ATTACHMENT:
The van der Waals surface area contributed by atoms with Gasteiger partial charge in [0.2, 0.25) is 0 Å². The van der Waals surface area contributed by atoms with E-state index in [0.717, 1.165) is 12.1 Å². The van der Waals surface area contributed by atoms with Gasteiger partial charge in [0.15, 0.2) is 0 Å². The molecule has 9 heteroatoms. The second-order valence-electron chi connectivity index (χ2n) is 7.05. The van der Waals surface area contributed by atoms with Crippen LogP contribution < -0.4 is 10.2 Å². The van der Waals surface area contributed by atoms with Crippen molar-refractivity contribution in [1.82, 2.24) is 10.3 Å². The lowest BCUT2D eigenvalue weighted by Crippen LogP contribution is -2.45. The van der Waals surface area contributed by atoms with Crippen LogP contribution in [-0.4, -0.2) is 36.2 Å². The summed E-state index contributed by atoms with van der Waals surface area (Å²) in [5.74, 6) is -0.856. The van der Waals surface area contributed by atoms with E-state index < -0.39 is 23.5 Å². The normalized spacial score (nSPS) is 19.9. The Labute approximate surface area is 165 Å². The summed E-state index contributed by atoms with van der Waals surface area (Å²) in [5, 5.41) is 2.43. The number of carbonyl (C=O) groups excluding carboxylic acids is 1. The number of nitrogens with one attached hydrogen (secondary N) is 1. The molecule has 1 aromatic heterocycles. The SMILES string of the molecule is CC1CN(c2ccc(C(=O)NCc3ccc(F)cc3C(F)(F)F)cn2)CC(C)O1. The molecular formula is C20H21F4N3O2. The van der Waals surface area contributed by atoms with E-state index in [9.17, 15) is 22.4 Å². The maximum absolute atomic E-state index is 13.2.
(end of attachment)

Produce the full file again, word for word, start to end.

The van der Waals surface area contributed by atoms with Gasteiger partial charge in [0.2, 0.25) is 0 Å². The van der Waals surface area contributed by atoms with E-state index in [0.717, 1.165) is 12.1 Å². The van der Waals surface area contributed by atoms with Gasteiger partial charge in [0.15, 0.2) is 0 Å². The molecule has 9 heteroatoms. The second-order valence-electron chi connectivity index (χ2n) is 7.05. The van der Waals surface area contributed by atoms with Crippen LogP contribution < -0.4 is 10.2 Å². The van der Waals surface area contributed by atoms with Crippen molar-refractivity contribution in [1.82, 2.24) is 10.3 Å². The lowest BCUT2D eigenvalue weighted by Crippen LogP contribution is -2.45. The van der Waals surface area contributed by atoms with Crippen LogP contribution in [-0.4, -0.2) is 36.2 Å². The summed E-state index contributed by atoms with van der Waals surface area (Å²) in [5.74, 6) is -0.856. The van der Waals surface area contributed by atoms with E-state index < -0.39 is 23.5 Å². The normalized spacial score (nSPS) is 19.9. The Labute approximate surface area is 165 Å². The summed E-state index contributed by atoms with van der Waals surface area (Å²) in [5, 5.41) is 2.43. The number of carbonyl (C=O) groups excluding carboxylic acids is 1. The number of nitrogens with one attached hydrogen (secondary N) is 1. The molecule has 1 aromatic heterocycles. The SMILES string of the molecule is CC1CN(c2ccc(C(=O)NCc3ccc(F)cc3C(F)(F)F)cn2)CC(C)O1. The molecular formula is C20H21F4N3O2. The van der Waals surface area contributed by atoms with E-state index in [9.17, 15) is 22.4 Å². The maximum absolute atomic E-state index is 13.2.